cost-effective way to reduce these emissions. The largest proportion of

CCAP programs contains measures that reduce carbon dioxide emissions while

simultaneously enhancing domestic productivity and competitiveness. Other

programs seek to reduce carbon dioxide emissions by investing in renewable-

energy and other low-carbon, energy-supply technologies, which will also

provide longer-term benefits, such as increased efficiency and related cost-

savings and pollution prevention. A smaller number of programs are targeted

at methane, nitrous oxide, and other greenhouse gases (Table 1-2).

A review and update of the CCAP was initiated in 1995, involving a

federal government interagency review process and a public hearing and

comment period. Revisions to the CCAP (and to the calculation of the

effects of its measures) were initiated in light of comments received

during this process and are reflected in this document. In addition, as

called for under FCCC reporting guidelines, the projections of the effects

of measures taken are extended to the year 2020, with the understanding

that uncertainties become greater in more distant years.

One of the principal products of the review was an assessment of the

effectiveness of the CCAP programs, which were rated to be successful at

reducing emissions. Currently, more than 5,000 organizations are

participating in programs around the United States. The pollution-

prevention benefits of these innovative programs are beginning to multiply

rapidly in response to the groundwork laid and the partnerships made. In

all, the programs are expected to achieve a large portion of the reductions

projected in the CCAP. In fact, it is estimated that these programs will

result in energy cost savings of $10 billion annually in 2000.

However, the review has also made clear the significantly reduced

impact to be expected from the programs as a result of the nearly 40

percent reduction of CCAP funding by Congress from the amount requested by

the President, higher-than-expected electricity demand, and lower-than-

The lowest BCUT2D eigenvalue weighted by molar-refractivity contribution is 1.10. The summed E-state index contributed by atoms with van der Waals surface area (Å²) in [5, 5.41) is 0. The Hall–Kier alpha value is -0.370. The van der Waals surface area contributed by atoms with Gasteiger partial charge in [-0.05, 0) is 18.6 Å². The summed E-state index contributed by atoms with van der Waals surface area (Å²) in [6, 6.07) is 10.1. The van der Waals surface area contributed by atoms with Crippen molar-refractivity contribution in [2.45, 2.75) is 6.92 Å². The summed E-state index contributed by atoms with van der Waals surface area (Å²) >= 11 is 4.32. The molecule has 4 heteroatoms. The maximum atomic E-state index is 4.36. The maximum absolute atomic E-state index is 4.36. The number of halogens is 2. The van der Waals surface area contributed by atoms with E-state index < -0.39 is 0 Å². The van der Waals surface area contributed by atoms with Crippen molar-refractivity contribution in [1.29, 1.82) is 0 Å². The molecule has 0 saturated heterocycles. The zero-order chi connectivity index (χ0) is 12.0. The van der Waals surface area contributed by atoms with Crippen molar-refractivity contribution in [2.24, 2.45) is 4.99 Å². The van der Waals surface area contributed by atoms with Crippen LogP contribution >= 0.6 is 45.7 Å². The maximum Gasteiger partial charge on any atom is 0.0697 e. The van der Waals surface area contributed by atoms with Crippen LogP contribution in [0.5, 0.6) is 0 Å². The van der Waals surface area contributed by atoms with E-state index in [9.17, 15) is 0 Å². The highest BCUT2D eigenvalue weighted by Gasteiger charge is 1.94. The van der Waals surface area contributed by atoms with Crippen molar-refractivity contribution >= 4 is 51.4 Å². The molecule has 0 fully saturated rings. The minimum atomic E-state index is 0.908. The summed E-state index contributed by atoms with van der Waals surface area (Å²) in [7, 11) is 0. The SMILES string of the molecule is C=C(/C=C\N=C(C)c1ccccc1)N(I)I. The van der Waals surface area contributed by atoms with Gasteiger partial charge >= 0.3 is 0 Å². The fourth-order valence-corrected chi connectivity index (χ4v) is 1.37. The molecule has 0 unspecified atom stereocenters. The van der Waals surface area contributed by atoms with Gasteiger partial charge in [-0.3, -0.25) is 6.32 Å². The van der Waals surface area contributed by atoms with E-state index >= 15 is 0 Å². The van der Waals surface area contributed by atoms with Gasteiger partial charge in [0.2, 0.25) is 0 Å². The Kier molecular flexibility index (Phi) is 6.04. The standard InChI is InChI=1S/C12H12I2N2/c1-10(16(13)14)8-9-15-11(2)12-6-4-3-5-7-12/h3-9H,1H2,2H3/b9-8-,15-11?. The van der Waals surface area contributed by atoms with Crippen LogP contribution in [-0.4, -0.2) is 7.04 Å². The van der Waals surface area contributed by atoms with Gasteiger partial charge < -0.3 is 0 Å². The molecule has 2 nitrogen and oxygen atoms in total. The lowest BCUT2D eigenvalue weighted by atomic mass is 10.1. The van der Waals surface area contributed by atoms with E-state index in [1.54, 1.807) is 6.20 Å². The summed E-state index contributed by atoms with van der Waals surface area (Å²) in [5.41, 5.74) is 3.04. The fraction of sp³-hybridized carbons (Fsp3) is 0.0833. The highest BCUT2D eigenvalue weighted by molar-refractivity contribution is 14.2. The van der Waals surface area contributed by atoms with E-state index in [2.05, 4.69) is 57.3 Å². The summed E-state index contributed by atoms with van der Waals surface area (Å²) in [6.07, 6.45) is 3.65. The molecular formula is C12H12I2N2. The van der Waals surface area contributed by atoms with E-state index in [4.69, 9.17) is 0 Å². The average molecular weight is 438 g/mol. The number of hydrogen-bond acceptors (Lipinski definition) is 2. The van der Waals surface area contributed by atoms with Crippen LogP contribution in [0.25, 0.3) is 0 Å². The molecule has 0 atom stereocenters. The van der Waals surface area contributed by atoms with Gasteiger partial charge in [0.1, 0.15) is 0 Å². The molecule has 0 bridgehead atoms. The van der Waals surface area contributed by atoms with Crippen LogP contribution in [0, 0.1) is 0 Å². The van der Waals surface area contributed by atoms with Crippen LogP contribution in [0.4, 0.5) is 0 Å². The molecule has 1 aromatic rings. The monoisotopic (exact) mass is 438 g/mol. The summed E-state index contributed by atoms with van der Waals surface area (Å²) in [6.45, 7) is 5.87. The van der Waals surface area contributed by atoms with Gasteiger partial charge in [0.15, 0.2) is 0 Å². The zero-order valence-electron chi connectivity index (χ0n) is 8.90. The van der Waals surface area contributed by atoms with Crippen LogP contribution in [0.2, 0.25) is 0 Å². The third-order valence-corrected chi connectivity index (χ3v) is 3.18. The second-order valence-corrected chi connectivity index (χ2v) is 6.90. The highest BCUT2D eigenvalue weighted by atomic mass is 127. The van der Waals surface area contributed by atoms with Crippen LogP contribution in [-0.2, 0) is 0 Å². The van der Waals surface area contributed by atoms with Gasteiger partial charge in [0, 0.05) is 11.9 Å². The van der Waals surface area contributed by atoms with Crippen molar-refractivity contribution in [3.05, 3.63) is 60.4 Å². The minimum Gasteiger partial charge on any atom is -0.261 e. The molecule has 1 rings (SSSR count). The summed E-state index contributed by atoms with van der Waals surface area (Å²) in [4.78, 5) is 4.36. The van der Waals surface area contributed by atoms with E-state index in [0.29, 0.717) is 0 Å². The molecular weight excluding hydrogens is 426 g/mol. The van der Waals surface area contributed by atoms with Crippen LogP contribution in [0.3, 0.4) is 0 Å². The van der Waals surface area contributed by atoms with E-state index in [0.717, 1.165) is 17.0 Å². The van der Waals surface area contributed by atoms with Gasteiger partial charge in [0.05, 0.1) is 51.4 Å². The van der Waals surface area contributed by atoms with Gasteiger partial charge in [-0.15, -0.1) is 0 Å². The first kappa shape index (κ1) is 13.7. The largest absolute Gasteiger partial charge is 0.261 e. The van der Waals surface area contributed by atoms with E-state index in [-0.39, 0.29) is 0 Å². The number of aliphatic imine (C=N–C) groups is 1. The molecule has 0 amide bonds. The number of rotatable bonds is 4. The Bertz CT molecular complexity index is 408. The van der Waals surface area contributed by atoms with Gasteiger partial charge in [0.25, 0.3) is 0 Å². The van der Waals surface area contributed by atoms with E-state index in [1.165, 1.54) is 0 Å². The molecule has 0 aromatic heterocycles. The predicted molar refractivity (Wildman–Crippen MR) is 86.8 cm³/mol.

expected energy prices. In addition, before the programs' implementation,

CCAP program managers could not always anticipate the impacts of projected

climate change emission reductions. Information available from the first

tranche of activity was considered in developing the current projections.

A second product of the review was the identification of several

measures that have since been added to the CCAP portfolio. The most

significant of these is the Environmental Stewardship Initiative, which

greatly expands activities already included in the CCAP, and focuses on

reducing the emissions of extremely potent greenhouse gases from three

industrial applications--semiconductor production, electrical transmission

and distribution systems, and magnesium casting. The expanded initiative is

anticipated to reduce emissions by an additional 6.5 MMTCE by 2000, and

10.0 MMTCE by 2010. Other programs include improving energy efficiency in

the construction of and supply of energy to commercial and industrial

buildings, expanding residential markets for energy-efficient lighting

products, and providing information on renewable energy to reduce barriers

to the adoption of clean technologies.

The analysis of individual actions is integrated with revised forecasts

of economic growth, energy prices, program funding, and regulatory

developments to provide an updated comprehensive perspective on current and

projected greenhouse gas emission levels. This analysis involved an